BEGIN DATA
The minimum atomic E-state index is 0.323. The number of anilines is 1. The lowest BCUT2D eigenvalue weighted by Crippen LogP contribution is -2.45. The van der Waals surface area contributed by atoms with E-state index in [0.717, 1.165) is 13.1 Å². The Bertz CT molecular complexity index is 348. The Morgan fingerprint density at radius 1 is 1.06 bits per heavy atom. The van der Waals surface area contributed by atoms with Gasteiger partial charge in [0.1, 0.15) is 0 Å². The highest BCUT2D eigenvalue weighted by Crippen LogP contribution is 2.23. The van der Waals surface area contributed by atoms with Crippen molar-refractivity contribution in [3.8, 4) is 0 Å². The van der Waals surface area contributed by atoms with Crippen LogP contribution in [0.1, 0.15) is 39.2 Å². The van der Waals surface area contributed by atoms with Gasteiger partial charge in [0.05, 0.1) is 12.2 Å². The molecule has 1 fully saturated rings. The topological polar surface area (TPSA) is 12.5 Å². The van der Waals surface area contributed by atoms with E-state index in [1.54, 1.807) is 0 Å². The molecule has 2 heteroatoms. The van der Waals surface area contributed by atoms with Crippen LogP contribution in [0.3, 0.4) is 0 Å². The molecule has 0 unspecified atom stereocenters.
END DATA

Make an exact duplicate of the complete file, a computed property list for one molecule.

The minimum atomic E-state index is 0.323. The number of anilines is 1. The lowest BCUT2D eigenvalue weighted by Crippen LogP contribution is -2.45. The van der Waals surface area contributed by atoms with E-state index in [0.717, 1.165) is 13.1 Å². The Bertz CT molecular complexity index is 348. The Morgan fingerprint density at radius 1 is 1.06 bits per heavy atom. The van der Waals surface area contributed by atoms with Gasteiger partial charge in [0.1, 0.15) is 0 Å². The highest BCUT2D eigenvalue weighted by Crippen LogP contribution is 2.23. The van der Waals surface area contributed by atoms with Crippen molar-refractivity contribution in [3.8, 4) is 0 Å². The van der Waals surface area contributed by atoms with Crippen LogP contribution in [0.1, 0.15) is 39.2 Å². The van der Waals surface area contributed by atoms with Gasteiger partial charge in [0.05, 0.1) is 12.2 Å². The molecule has 1 fully saturated rings. The topological polar surface area (TPSA) is 12.5 Å². The van der Waals surface area contributed by atoms with E-state index in [1.54, 1.807) is 0 Å². The molecule has 2 heteroatoms. The van der Waals surface area contributed by atoms with Crippen LogP contribution in [0.3, 0.4) is 0 Å². The molecule has 0 unspecified atom stereocenters.